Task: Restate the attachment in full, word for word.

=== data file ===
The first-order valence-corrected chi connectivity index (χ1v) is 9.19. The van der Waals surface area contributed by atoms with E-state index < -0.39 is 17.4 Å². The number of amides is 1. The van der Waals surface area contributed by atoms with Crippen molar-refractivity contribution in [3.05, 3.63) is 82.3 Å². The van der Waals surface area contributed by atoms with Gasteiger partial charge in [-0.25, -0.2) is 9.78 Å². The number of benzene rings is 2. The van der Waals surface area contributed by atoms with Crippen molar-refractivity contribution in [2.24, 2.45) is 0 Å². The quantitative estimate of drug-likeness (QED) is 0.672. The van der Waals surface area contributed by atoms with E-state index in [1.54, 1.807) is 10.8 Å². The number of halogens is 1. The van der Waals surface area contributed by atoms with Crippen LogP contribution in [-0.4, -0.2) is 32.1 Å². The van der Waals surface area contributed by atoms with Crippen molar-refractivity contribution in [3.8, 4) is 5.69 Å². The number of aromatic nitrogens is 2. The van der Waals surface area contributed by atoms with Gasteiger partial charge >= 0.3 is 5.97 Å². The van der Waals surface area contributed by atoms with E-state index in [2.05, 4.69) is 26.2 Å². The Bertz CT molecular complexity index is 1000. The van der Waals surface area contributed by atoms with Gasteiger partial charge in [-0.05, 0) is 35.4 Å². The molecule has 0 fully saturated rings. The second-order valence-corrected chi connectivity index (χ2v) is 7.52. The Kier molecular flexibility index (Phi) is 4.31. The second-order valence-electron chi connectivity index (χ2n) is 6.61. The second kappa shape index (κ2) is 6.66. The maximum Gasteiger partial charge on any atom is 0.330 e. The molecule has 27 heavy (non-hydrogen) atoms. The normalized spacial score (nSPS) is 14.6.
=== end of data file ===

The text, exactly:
The first-order valence-corrected chi connectivity index (χ1v) is 9.19. The van der Waals surface area contributed by atoms with E-state index < -0.39 is 17.4 Å². The number of amides is 1. The van der Waals surface area contributed by atoms with Crippen molar-refractivity contribution in [3.05, 3.63) is 82.3 Å². The van der Waals surface area contributed by atoms with Gasteiger partial charge in [-0.25, -0.2) is 9.78 Å². The number of benzene rings is 2. The van der Waals surface area contributed by atoms with Crippen molar-refractivity contribution in [2.24, 2.45) is 0 Å². The quantitative estimate of drug-likeness (QED) is 0.672. The van der Waals surface area contributed by atoms with E-state index in [1.54, 1.807) is 10.8 Å². The number of halogens is 1. The van der Waals surface area contributed by atoms with Crippen LogP contribution in [-0.4, -0.2) is 32.1 Å². The van der Waals surface area contributed by atoms with Crippen molar-refractivity contribution in [3.8, 4) is 5.69 Å². The number of aromatic nitrogens is 2. The van der Waals surface area contributed by atoms with Gasteiger partial charge >= 0.3 is 5.97 Å². The van der Waals surface area contributed by atoms with E-state index in [2.05, 4.69) is 26.2 Å². The Bertz CT molecular complexity index is 1000. The van der Waals surface area contributed by atoms with Gasteiger partial charge in [-0.05, 0) is 35.4 Å². The molecule has 0 fully saturated rings. The second-order valence-corrected chi connectivity index (χ2v) is 7.52. The Kier molecular flexibility index (Phi) is 4.31. The second-order valence-electron chi connectivity index (χ2n) is 6.61. The second kappa shape index (κ2) is 6.66. The maximum Gasteiger partial charge on any atom is 0.330 e. The molecule has 27 heavy (non-hydrogen) atoms. The normalized spacial score (nSPS) is 14.6.